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10

After the opportunity attack, the creature resumes its action. [Emphasis mine.] It doesn't say that the target gets to complete its action, only that it gets to resume it. However, now that the target is stunned (or, as you point out, dazed, if it has already taken another action), the action it was performing is now invalid, so upon resuming the action ...


9

The "correct" answer is that your assumptions are invalid. In my experience, a defender needing to enforce her mark more than once per round suggests both an over-zealous defender and an under-protected party. However, in practical terms, if you're even asking this question it means that the "correct" answer isn't particularly useful. A defender should, ...


8

There are a few strategies to help with this, but essentially you can't keep a monster from attacking who it (the DM) wants. You can only give it stronger discouragement. The following methods should help with that. Positioning- Position yourself between the enemies and the squishier members of your party. This strategy relies on the cooperation of your ...


8

No, but not for the reason you think: creatures cannot take interrupts on their own turns. An interrupt action has been explicitly defined as something which must occur on some other creature's turn (PHB, 268) (much to the chagrin of the Juggernaut in my party who can't use her "on bloodied" interrupt when she's bloodied from ongoing damage or auras or any ...


5

The SRD description of an immediate action says you can perform an immediate action at "any time", but this has some logical limitations. The most common interpretation is that the last chance you have to declare an immediate action to interrupt another event is after the event you are responding to has been declared, but before it has been resolved. You ...


4

No. The "end of your next turn" phase is still part of your turn and for sure it is not part of another creature's turn. Immediate ActionDDI There are two kinds of immediate actions: interrupts and reactions. The following rules govern both kinds of immediate action. Trigger: Each immediate action—usually a power—defines its trigger. The one ...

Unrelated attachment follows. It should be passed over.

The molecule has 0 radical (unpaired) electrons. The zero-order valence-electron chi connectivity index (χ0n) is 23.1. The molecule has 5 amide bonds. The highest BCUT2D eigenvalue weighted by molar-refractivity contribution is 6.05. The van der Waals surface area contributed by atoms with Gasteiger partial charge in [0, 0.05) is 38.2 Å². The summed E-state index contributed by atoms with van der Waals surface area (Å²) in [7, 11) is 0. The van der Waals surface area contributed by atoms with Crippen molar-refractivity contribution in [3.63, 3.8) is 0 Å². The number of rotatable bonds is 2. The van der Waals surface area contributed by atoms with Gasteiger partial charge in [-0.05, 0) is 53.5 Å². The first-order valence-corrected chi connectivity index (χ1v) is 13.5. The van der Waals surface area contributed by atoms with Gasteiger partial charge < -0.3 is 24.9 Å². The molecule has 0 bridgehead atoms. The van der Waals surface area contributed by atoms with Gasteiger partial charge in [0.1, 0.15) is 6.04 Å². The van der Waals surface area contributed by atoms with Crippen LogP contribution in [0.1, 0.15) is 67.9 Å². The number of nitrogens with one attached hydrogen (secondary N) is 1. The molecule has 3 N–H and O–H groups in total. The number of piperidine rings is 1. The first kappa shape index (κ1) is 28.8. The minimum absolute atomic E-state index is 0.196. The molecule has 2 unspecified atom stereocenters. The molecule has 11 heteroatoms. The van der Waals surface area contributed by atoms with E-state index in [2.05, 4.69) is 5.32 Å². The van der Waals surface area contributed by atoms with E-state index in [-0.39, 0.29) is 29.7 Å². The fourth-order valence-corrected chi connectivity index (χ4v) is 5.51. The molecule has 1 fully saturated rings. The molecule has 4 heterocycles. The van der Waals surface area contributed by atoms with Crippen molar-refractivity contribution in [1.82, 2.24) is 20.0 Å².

4

Yes. Compare for instance the description of the "Slowed" condition: Slowed Your speed becomes 2. This speed applies to all your movement modes, but it does not apply to teleportation or to a pull, a push, or a slide. You can’t increase your speed above 2, and your speed doesn’t increase if it was lower than 2. If you’re slowed while moving, stop ...


4

Yes, movement can be reacted to on a square by square basis. From the Immediate Action definition DDI: If a creature triggers your immediate reaction while moving (by coming into range, for example), you take your action before the creature finishes moving but after it has moved at least 1 square


4

Stances! There are a few themes and multiclassing that allow you to make opportunity attacks similar to your Combat Challenge. These stances come at the cos of a Daily though. The best OA stances come from being a ranger though, so that is a 2 feat swallow. Spike Chain multiclass at lv.10 gives you threatening reach close bust 2 Daily. Conditions! ...


4

Yes. A shift is very well defined in this question: Shifting Shifting allows for combat movement with out trigger opportunity attacks, but it does not say anything about hindering immediate actions that are not OAs. By definition this means that immediate actions (out-of-turn things) still apply. As long as the reaction being triggered is not an ...


3

Play a Paladin. Their threats, both Divine Challenge and Divine Sanction, are No Action on swing, not hit. A number of other abilities, such as Shield the Virtuous, do damage for free even when unmarked. Or a Battlmind. There are a few at-wills that do free things when monsters attack that do not require marking, unfortunately most of these only apply to ...


3

Yes, a Fighter can take both an Opportunity Attack and an Immediate Interrupt on the same turn. Immediate Actions (Rules Compendium 195) Once per Round: A creature can take only one immediate action per round, either an immediate interrupt or an immediate reaction. Therefore, if a creature takes an immediate action, it can’t take another one until ...


1

Yes, if you want. Immediate Action: Much like a swift action, an immediate action consumes a very small amount of time, but represents a larger expenditure of effort and energy than a free action. Unlike a swift action, an immediate action can be performed at any time—even if it’s not your turn. Using an immediate action on your turn is the ...


1

Shifting doesn't provoke opportunity actions, with the exception of some creatures that can mark have stipulations that if you shift away from them they can still attack you (much like the fighter's mark ability). Also I've seen some newer creatures in the monster vault that have similar abilities if two or more of them are adjacent to you. But in general, ...



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